Decision Science News

Former Skeptics Can Be Your Best Spokespeople

Decision Science News | November 2, 2016

Social and behavioral scientists caution that you must be careful when you use the “convert communicator” tactic. If the converts bash their own group too much, they lose persuasive powers and credibility. They must hold on to some essence of their original group identity while revealing this specific decision is about not being able to align that identity with this particular candidate.

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Why Americans show the asymmetry in adopting energy conservation?

Decision Science News | November 2, 2016


Professor Elke Weber and co-authors Shahzeen Attari and David Krantz studied factors "affecting the adoption of personal energy conservation behaviors and endorsement of energy conservation goals proposed for others." Two internet surveys show asymmetrical responses between goals for self and others. One possible explanation for the asymmetry is

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How Trump and Clinton Could Still Draw Undecideds off the Sidelines

Decision Science News | October 26, 2016

 Eric Johnson is a member of a group known as the Consortium of Behavioral Scientists, an association of academics bringing insights from the field of behavioral science to the campaign trail.

Topics: Business Economics and Public Policy | Read Article

Elke Weber gives a keynote at the FUR Conference

Decision Science News | June 29, 2016

Elke Weber of CDS and CRED gave a keynote at the Foundations of Utility and Risk (FUR) Conference at the University of Warwick, UK."



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Elke Weber Speaks at German Academy

Decision Science News | December 7, 2015

Elke Weber of CDS and CRED spoke at the Germany Academy of Sciences Symposium (Leopoldina) entitled "Dealng with risk and uncertainty: a challenge for policy makers."



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The Mischievous Science of Richard Thaler

Decision Science News | June 14, 2015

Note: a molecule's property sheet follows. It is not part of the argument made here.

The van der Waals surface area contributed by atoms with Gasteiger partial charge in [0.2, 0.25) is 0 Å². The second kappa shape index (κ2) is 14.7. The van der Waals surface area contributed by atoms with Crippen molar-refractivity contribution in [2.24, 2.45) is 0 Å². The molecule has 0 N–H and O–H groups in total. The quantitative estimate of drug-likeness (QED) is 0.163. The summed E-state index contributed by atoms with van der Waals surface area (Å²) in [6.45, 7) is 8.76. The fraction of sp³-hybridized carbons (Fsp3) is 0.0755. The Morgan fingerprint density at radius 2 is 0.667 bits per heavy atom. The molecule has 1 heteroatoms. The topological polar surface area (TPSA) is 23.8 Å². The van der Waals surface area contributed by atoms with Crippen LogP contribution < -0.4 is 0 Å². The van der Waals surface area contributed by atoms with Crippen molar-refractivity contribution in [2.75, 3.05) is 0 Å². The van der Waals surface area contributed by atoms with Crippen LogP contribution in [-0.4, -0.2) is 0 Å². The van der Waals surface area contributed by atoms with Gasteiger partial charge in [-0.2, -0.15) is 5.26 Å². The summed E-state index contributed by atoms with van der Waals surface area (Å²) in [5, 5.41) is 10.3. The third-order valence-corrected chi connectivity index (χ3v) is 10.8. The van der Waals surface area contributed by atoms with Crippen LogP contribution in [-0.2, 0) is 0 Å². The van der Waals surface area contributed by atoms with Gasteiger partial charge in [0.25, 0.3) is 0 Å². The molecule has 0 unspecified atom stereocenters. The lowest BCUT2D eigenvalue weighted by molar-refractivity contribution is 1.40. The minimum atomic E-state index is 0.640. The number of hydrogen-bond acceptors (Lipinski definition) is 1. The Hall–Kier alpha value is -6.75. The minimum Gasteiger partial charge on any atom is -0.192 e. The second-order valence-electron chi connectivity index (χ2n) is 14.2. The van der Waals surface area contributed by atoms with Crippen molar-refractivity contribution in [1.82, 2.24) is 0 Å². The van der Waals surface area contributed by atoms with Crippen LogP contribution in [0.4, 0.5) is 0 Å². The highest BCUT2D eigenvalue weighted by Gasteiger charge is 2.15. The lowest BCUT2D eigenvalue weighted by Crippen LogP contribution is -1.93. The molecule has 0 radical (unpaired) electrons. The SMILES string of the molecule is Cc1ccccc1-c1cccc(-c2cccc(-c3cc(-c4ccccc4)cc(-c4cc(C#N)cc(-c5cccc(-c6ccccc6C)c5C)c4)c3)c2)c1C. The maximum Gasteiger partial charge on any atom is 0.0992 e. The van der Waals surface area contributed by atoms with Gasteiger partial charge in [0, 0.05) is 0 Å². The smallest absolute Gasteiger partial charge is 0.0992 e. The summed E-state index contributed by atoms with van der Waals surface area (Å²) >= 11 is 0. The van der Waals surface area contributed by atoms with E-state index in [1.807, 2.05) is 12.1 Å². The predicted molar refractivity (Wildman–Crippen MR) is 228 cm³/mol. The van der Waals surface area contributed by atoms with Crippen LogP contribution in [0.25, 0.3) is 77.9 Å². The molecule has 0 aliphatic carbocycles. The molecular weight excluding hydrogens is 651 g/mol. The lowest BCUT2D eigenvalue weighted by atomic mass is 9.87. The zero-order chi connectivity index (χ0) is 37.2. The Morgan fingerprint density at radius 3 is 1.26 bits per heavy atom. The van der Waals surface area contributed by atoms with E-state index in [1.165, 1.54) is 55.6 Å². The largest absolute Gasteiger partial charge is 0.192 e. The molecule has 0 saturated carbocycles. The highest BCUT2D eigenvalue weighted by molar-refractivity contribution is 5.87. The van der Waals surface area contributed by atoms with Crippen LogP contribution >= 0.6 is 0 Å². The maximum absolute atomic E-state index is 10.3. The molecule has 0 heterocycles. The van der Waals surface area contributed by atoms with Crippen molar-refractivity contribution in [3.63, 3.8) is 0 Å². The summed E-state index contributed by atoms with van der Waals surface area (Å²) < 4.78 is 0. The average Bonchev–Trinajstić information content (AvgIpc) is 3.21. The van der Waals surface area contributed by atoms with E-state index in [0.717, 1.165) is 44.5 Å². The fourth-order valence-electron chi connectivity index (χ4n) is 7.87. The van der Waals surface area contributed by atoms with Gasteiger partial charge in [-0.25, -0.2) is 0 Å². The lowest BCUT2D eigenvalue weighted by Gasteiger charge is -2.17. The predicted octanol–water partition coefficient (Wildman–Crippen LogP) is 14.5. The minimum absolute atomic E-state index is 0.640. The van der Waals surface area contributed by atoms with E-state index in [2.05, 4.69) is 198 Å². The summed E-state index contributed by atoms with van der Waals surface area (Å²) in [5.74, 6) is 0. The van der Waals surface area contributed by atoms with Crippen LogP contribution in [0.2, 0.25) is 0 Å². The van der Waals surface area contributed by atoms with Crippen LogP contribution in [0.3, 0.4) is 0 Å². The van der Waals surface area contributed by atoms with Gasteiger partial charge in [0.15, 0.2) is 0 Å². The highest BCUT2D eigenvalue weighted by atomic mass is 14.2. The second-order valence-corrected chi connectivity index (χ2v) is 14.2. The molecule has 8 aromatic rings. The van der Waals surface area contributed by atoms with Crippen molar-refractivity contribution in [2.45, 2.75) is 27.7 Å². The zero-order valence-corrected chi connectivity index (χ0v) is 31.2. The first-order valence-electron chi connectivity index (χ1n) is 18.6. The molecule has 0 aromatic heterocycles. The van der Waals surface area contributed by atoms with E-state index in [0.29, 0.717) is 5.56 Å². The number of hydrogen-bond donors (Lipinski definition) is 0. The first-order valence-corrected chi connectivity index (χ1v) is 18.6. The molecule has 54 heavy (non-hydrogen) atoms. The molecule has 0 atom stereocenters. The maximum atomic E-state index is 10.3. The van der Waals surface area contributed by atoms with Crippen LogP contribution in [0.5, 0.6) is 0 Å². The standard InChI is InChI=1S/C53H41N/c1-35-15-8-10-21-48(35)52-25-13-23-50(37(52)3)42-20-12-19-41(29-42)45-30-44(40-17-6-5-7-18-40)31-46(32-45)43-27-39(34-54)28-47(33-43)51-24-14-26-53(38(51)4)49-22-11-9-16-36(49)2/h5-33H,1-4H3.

Cass Sunstein reviews Richard Thaler's new book, The Mischievous Science. Thaler's book is an account of the struggle to bring the discipline of economics down to earth. He aims to change the way people think about the field, themselves and the world. Sunstein's review discusses much of the history of behavioral economics. He mentions that while scientists such as Elke Weber have made much progress on the subject of answering questions about heterogeneity in human behavior, there is still much to learn.

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Forging a Treaty in the Face of Climate Change

Decision Science News | June 8, 2015

Elke Weber recently spoke about climate change at the Penn Program on Regulation's Risk Regulation Series. Weber described climate change as the "perfect storm" action problem where intial costs are painful but long-term consequences are beneficial. She empahsizes that there is no one solution: we need action on all fronts. She promotes the collboration of diverse fields to combat and to further awareness of climate change. 

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15 ways to powerfully communicate climate change solutions

Decision Science News | May 5, 2015

The Guardian has a panel of experts share what they think are the best ways to promote positive action for climate change. Suggestions include connecting the dots, highlighting the economic benefits, and forgetting about the pictures of polar bears. CDS' own Elke Weber recommends that we don't forget that small efforts add up. We need to communicate solutions that are credible and effective that will cumulatively scale up in the long run. 


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Opinion: Earth Day, climate change and the god of small things.

Decision Science News | April 22, 2015

Ruth Greenspan Ball and Elke U. Weber, in honor of Earth Day, discuss how people need to think of climate change in both big and small ways. Fighting climate change goes beyond just global and national changes, it needs to be a part of our everyday lives. Researchers estimate that 40% of electric use and carbon emissions in the United States come from individual and household use. The ideas for small scale change are here, such as keycards that activate electricity in hotel rooms. The continued pursuit and activation of these ideas is key. 

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Loyola-Chicago conference finds a 'perfect storm' of mental barriers to climate action

Decision Science News | March 31, 2015

At the Second Annual Climate Change Conference at Loyola University Chicago, researchers discussed why it is so difficult to motivate people to undertake climate-friendly behavior changes. Elke Weber, Columbia Business School, discussed the psychological barriers we face when trying to be climate-friendly. These include that our decisions are often guided by emotion, rules and habits, and they often reflect a bias for the status quo.

Topics: Business Economics and Public Policy, Leadership, Strategy | Read Article